Every so often now, a handler checks his or her dog. Gently pulling back on the leash will either prompt the dog to continue to pull in the direction of the scent trail or turn for directions, indicating they’ve lost the scent.

The team also learned to recognize when the dogs have concluded the person they were tracking is no longer in the area.

“This is so difficult to read,” she said.

Handlers must recognize the dog’s signal, especially after it has followed a scent track for several miles and then just stops. Some handlers might think the dog has given up. But in this case, the dogs were signaling the man’s scent had vanished at the point he got into the car.

“We had three very confirmed negatives,” Starr said. “I was really impressed with the three teams.”

The urban environment added to the difficulty of the search. When a person walks down a street or a trail, they leave a scent trail. Some bloodhounds can detect this trail even two weeks later.

This time, the man had been missing for only a few hours. 

Each dog sniffed the man’s pillowcase and then led their handler through a 6-foot gate outside the lockdown wing of Payson Care Center the missing man had scaled (he had a history of this). About 10 feet from the gate, was a 4-foot gate, locked, but loose on its hinges so there was a gap of about a foot. Ringo, nose on ground, went through these and then went west through the car wash parking lot and south on 87.

At the 87 Cyclery bike shop his head came up and he stopped. Sgt. Rod Cronk, with the Gila County Sheriff’s Office, started dog team No. 2 Reed and Chill, with Kate Nicholson and Mary Gomez-Robles as support. After about 20 minutes, Chill stopped in front of 87 Cyclery and put his head up.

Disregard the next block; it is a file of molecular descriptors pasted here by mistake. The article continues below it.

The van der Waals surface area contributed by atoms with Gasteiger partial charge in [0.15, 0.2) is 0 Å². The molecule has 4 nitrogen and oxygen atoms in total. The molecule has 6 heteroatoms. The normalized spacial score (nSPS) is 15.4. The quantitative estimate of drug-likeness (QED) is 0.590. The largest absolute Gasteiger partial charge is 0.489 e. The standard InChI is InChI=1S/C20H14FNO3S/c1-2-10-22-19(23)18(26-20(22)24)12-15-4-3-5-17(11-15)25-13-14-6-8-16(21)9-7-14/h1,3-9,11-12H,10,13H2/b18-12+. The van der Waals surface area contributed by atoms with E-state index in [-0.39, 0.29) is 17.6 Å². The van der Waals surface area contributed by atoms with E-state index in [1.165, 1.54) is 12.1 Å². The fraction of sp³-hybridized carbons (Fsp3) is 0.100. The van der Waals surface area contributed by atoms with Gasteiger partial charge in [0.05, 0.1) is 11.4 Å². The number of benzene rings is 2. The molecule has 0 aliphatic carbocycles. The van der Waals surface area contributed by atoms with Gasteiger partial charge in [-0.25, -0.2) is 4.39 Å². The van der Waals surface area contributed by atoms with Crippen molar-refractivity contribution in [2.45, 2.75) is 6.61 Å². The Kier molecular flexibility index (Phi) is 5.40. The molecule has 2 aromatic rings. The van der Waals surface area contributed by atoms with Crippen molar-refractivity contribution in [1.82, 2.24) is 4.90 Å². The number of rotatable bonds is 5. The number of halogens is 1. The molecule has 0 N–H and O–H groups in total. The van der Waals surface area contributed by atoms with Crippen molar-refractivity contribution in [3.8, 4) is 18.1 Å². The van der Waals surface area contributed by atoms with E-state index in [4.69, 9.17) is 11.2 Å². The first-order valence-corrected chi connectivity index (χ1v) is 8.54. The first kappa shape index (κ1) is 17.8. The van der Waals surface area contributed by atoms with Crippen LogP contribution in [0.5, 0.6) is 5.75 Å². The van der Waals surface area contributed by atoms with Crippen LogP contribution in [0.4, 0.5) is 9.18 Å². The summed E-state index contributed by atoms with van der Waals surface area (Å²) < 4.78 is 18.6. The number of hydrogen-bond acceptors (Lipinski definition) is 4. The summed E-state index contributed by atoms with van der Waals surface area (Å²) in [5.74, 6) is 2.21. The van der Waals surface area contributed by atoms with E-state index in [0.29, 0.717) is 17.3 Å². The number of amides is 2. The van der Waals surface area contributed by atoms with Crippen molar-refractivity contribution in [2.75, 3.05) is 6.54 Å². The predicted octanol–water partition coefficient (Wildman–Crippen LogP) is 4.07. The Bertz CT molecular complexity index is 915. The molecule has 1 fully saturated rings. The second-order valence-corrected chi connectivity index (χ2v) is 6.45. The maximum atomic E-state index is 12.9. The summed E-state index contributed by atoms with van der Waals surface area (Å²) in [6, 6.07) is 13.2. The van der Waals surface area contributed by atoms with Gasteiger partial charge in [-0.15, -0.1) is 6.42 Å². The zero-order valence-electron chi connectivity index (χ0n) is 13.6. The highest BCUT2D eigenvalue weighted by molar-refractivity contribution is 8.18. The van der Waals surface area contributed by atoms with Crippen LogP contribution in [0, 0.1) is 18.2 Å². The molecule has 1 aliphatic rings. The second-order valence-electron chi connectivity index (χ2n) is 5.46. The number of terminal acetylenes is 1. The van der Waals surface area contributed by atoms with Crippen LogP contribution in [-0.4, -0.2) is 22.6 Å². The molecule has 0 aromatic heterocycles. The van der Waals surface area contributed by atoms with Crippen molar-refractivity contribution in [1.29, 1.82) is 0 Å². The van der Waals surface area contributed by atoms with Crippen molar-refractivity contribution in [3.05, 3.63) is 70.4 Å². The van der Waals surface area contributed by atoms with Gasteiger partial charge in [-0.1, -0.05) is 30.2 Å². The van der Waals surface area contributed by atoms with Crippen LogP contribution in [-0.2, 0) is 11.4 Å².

The final dog, Toulouse, as large as he is, fought his way through the bottom hole in the chain locked gate with his vest on and took off. He cleared every doorway, every stairwell, every culvert along the way. He reached the same area at the bike shop as had Ringo and Chill and stopped.

It was now 5 a.m.

“I am very confident that our dogs searched along an active highway where scent is tossed around willy-nilly and hard to lock on to, but the dogs prevailed. This is something we have trained for, to understand when a dog gives a negative, telling you the search is effectively over because the subject is no longer there.”

The GCSO found the man Monday at 2:30 p.m. in Pine. He had suffered no injuries during his misadventure.

A nurse from Payson Care Center later told Starr the man was trying to get to the Farmers Market, which he visited every Saturday. He told the nurse that an old man in a truck stopped and asked him what he was doing, told him it was too dark and too cold for him to be out and asked him where he was headed. The missing man pointed north.

“The bottom line is our dogs are smart and very attuned to the search, but they depend upon us to interpret what they are telling us and this is very complicated and very difficult for us humans,” Starr said. “I’d like to thank Cronk for his expert handling of the search and how he handled the dog teams. You cannot ask for better.”

Chili, a purebred Australian shepherd trained by Greg Reed, is a member of the Tonto Rim Search and Rescue dog team.

Ringo, an Aussie-hound mix
trained by Susan Star is a  member of the Tonto Rim Search and Rescue dog team.

Toulouse, a bluetick hound trained by Susan Starr, is a member of the Tonto Rim  Search and Rescue dog team.